The alloy of the present invention can be processed by any rapid solidification technique utilizing cooling rates in excess of 103° C./second. The rapid solidification process includes melt spinning, splat quenching, atomization, spray deposition, cold spray, vacuum plasma spray, and laser melting. The particular processing technique is not important. The most important aspect is the cooling rate of the process. A higher cooling rate is required for the alloys with larger amount of solute additions. These processes produce different forms of the product such as ribbon, flake or powder. Atomization is the most commonly used rapid solidification technique to produce a large volume of powder. Cooling rate experienced during atomization depends on the powder size and usually varies from about 103 to 105° C./second. Finer size (−325 mesh) of powder is preferred to have maximum supersaturation of alloying elements that can precipitate out during extrusion of powder. For higher supersaturation of alloying elements, helium gas atomization is preferred. Helium gas provides higher heat transfer coefficient leading to higher cooling rate in the powder. The ribbon or powder of alloy can be compacted using vacuum hot pressing, hot isostatic pressing or blind die compaction after suitable vacuum degassing. Compaction takes place by shear deformation in vacuum hot pressing and blind die compaction, whereas diffusional creep is key for compaction in hot isostatic pressing.

The alloy powder of the present invention can also be produced using mechanical alloying or cryomilling where powder is milled using high energy ball milling at room temperature or at cryogenic temperature in liquid nitrogen environment. While both mechanical alloying and cryomilling processes can provide supersaturation of alloying elements, cryomilling is preferred because it has less oxygen content. Cryomilling introduces oxynitride particles in the grains that can provide additional strengthening to the alloy at high temperature by increasing threshold stress for dislocation climb. In addition, the nitride particles when located on grain boundaries can reduce the grain boundary sliding in the alloy by pinning the dislocation resulting in reduced dislocation mobility in the grain boundaries.

The alloy may also be produced using casting processes such as squeeze casting, die casting, sand casting and permanent mold casting provided the alloy contains small amounts of Sc, Er, Tm, Yb, Lu, Gd, Y, Ti, Hf, or Nb.

Following consolidation and deformation processing, the alloys can be heat treated at a temperature of from about 800° F. (426° C.) to about 1100° F. (593° C.) for about thirty minutes to four hours followed by quenching in liquid and thereafter aged at a temperature from about 200° F. (93° C.) to about 600° F. (316° C.) for about two to forty-eight hours.

More preferred exemplary aluminum alloys of this invention include, but are not limited to (in weight percent):

about Al-(3-7.5)Mg-(0.1-3)Sc-(0.3-15)Gd;

about Al-(3-7.5)Mg-(0.3-15)Er-(0.3-15)Gd;

about Al-(3-7.5)Mg-(0.2-10)Tm-(0.3-15)Gd;

about Al-(3-7.5)Mg-(0.3-20)Yb-(0.3-15)Gd;

about Al-(3-7.5)Mg-(0.3-20)Lu-(0.3-15)Gd;

about Al-(3-7.5)Mg-(0.1-3)Sc-(0.3-15)Y;

about Al-(3-7.5)Mg-(0.3-15)Er-(0.3-15)Y;

about Al-(3-7.5)Mg-(0.2-10)Tm-(0.3-15)Y;

about Al-(3-7.5)Mg-(0.3-20)Yb-(0.3-15)Y;

about Al-(3-7.5)Mg-(0.3-20)Lu-(0.3-15)Y;

about Al-(3-7.5)Mg-(0.1-3)Sc-(0.1-3)Zr;

about Al-(3-7.5)Mg-(0.3-15)Er-(0.1-3)Zr;

about Al-(3-7.5)Mg-(0.2-10)Tm-(0.1-3)Zr;

about Al-(3-7.5)Mg-(0.3-20)Yb-(0.1-3)Zr;

about Al-(3-7.5)Mg-(0.3-20)Lu-(0.1-3)Zr;

about Al-(3-7.5)Mg-(0.1-3)Sc-(0.2-8)Ti;

about Al-(3-7.5)Mg-(0.3-15)Er-(0.2-8)Ti;

about Al-(3-7.5)Mg-(0.2-10)Tm-(0.2-8)Ti;

about Al-(3-7.5)Mg-(0.3-20)Yb-(0.2-8)Ti;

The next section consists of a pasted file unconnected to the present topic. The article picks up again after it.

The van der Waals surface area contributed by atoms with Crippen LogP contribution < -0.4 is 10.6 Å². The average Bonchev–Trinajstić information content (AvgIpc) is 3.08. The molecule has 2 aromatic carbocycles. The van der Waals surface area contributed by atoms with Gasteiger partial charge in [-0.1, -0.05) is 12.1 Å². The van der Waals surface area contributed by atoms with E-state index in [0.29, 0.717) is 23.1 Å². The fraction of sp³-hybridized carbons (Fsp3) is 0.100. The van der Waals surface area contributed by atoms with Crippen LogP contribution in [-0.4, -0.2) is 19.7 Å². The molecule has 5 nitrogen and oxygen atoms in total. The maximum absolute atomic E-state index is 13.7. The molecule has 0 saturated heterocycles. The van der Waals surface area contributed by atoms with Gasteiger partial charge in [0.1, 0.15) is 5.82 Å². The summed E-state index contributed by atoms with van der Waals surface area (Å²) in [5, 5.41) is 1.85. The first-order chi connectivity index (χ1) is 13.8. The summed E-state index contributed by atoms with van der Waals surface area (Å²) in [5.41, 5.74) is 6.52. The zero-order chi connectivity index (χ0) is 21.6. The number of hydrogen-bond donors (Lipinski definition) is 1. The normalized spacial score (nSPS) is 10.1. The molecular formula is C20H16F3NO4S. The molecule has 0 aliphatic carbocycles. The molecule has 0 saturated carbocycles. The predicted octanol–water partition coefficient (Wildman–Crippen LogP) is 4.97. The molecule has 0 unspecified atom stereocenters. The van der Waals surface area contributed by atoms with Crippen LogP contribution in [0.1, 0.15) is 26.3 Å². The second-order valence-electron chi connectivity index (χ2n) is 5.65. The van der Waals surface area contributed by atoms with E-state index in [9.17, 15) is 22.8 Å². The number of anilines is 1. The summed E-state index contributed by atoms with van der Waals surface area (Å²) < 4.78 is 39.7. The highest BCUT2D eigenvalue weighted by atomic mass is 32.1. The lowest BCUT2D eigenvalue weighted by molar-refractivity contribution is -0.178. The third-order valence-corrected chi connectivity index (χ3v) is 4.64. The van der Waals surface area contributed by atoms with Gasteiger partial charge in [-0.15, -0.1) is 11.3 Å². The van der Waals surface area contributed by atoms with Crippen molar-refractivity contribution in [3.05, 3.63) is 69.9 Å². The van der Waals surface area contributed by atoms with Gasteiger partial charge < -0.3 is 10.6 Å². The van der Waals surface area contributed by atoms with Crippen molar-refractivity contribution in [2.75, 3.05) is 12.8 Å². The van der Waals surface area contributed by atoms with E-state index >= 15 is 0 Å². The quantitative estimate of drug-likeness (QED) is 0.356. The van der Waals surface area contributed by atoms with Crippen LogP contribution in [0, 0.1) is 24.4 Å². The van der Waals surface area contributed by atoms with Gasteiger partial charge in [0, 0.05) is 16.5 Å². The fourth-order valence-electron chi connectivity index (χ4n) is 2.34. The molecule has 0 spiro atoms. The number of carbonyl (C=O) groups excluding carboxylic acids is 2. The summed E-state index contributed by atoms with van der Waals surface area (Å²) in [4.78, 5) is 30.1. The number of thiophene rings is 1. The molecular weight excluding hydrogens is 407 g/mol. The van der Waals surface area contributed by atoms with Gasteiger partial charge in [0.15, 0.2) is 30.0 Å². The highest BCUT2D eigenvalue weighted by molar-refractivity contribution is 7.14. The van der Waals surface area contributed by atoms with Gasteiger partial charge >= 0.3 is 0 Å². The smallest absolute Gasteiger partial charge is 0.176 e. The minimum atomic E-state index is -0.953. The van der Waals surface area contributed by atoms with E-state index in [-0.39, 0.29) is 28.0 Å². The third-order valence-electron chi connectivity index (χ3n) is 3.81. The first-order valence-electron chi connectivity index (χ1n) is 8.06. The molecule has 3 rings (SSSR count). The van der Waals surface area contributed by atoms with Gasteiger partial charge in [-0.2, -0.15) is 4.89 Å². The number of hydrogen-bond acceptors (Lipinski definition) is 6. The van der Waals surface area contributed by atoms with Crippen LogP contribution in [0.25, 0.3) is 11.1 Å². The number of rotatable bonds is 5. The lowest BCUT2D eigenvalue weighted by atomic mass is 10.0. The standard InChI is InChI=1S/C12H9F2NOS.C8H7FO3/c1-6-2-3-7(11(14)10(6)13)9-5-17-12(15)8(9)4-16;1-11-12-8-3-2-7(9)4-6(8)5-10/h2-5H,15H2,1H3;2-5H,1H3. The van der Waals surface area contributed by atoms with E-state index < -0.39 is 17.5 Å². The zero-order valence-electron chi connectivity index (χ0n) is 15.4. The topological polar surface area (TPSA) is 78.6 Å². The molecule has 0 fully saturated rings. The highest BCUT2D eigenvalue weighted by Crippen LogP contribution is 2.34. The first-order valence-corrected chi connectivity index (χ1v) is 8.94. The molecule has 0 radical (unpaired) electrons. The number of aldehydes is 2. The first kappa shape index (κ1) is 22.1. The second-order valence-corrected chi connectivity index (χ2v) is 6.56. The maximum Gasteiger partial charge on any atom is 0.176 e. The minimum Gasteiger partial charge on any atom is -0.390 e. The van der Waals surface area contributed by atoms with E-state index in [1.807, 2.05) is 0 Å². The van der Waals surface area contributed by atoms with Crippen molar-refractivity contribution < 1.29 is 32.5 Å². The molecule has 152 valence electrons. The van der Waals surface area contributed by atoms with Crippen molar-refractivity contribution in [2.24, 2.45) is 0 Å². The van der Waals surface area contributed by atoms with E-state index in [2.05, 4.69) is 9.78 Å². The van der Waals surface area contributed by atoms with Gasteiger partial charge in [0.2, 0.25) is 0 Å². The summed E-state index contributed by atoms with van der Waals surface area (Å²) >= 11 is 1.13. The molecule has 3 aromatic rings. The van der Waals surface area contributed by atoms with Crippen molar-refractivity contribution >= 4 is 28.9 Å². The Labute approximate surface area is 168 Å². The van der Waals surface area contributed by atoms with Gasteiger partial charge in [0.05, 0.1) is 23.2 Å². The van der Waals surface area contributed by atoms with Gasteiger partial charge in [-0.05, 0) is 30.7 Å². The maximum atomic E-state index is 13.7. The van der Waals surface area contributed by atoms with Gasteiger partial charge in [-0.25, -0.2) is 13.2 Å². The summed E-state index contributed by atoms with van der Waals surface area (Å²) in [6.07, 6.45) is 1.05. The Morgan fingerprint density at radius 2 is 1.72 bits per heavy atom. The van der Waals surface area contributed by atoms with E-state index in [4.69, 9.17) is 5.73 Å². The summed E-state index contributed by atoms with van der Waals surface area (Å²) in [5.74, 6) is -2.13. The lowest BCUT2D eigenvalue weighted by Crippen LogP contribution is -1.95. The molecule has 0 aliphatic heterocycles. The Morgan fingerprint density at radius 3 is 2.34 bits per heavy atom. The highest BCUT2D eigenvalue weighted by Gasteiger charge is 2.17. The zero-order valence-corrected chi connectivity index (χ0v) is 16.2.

about Al-(3-7.5)Mg-(0.3-20)Lu-(0.2-8)Ti;

about Al-(3-7.5)Mg-(0.1-3)Sc-(0.2-8)Hf;

about Al-(3-7.5)Mg-(0.3-15)Er-(0.2-8)Hf;

about Al-(3-7.5)Mg-(0.2-10)Tm-(0.2-8)Hf;

about Al-(3-7.5)Mg-(0.3-20)Yb-(0.2-8)Hf;

about Al-(3-7.5)Mg-(0.3-20)Lu-(0.2-8)Hf;

about Al-(3-7.5)Mg-(0.1-3)Sc-(0.1-3)Nb;

about Al-(3-7.5)Mg-(0.3-15)Er-(0.1-3)Nb;

about Al-(3-7.5)Mg-(0.2-10)Tm-(0.1-3)Nb;

about Al-(3-7.5)Mg-(0.3-20)Yb-(0.1-3)Nb; and

about Al-(3-7.5)Mg-(0.3-20)Lu-(0.1-3)Nb.

Even more preferred examples of similar alloys to these are alloys with about 4 to about 6.5 weight percent Mg. These exemplary alloys may also optionally contain at least one of the elements from zinc, copper, lithium and silicon to produce additional strengthening, and include, but are not limited to (in weight percent):

about Al-(4-6.5)Mg-(0.2-2.5)Sc-(0.5-10)Gd;

about Al-(4-6.5)Mg-(0.5-10)Er-(0.5-10)Gd;

about Al-(4-6.5)Mg-(0.4-6)Tm-(0.5-10)Gd;

about Al-(4-6.5)Mg-(0.4-10)Yb-(0.5-10)Gd;

about Al-(4-6.5)Mg-(0.4-10)Lu-(0.5-10)Gd;

about Al-(4-6.5)Mg-(0.2-2.5)Sc-(0.5-10)Y;

about Al-(4-6.5)Mg-(0.5-10)Er-(0.5-10)Y;

about Al-(4-6.5)Mg-(0.4-6)Tm-(0.5-10)Y;

about Al-(4-6.5)Mg-(0.4-10)Yb-(0.5-10)Y;

about Al-(4-6.5)Mg-(0.4-10)Lu-(0.5-10)Y;

about Al-(4-6.5)Mg-(0.2-2.5)Sc-(0.3-2)Zr;

about Al-(4-6.5)Mg-(0.5-10O)Er-(0.3-2)Zr;

about Al-(4-6.5)Mg-(0.4-6)Tm-(0.3-2)Zr;

about Al-(4-6.5)Mg-(0.4-10)Yb-(0.3-2)Zr;

about Al-(4-6.5)Mg-(0.4-10)Lu-(0.3-2)Zr;

about Al-(4-6.5)Mg-(0.2-2.5)Sc-(0.4-4)Ti;

about Al-(4-6.5)Mg-(0.5-10)Er-(0.4-4)Ti;

about Al-(4-6.5)Mg-(0.4-6)Tm-(0.4-4)Ti;

about Al-(4-6.5)Mg-(0.4-10)Yb-(0.4-4)Ti;

about Al-(4-6.5)Mg-(0.4-10)Lu-(0.4-4)Ti;

about Al-(4-6.5)Mg-(0.2-2.5)Sc-(0.4-5)Hf;

about Al-(4-6.5)Mg-(0.5-10)Er-(0.4-5)Hf;

about Al-(4-6.5)Mg-(0.4-6)Tm-(0.4-5)Hf;

about Al-(4-6.5)Mg-(0.4-10)Yb-(0.4-5)Hf;

about Al-(4-6.5)Mg-(0.4-10)Lu-(0.4-5)Hf;

about Al-(4-6.5)Mg-(0.2-2.5)Sc-(0.2-2)Nb;

about Al-(4-6.5)Mg-(0.5-10)Er-(0.2-2)Nb;

about Al-(4-6.5)Mg-(0.4-6)Tm-(0.2-2)Nb;

about Al-(4-6.5)Mg-(0.4-10)Yb-(0.2-2)Nb; and

about Al-(4-6.5)Mg-(0.4-10)Lu-(0.2-2)Nb.

Although the present invention has been described with reference to preferred embodiments, workers skilled in the art will recognize that changes may be made in form and detail without departing from the spirit and scope of the invention.

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Referenced by
Citing PatentFiling datePublication dateApplicantTitle
US20100143185 *Dec 9, 2008Jun 10, 2010United Technologies CorporationMethod for producing high strength aluminum alloy powder containing L12 intermetallic dispersoids
Classifications
U.S. Classification148/439, 148/542, 148/417, 148/418, 148/552, 420/543, 420/542
International ClassificationC22C21/06, C22C21/16, C21D8/02, C22F1/04
Cooperative ClassificationC22C21/08, C22C21/00, C22F1/047, C22C21/06, C22F1/04
European ClassificationC22F1/04, C22C21/08, C22C21/06, C22F1/047, C22C21/00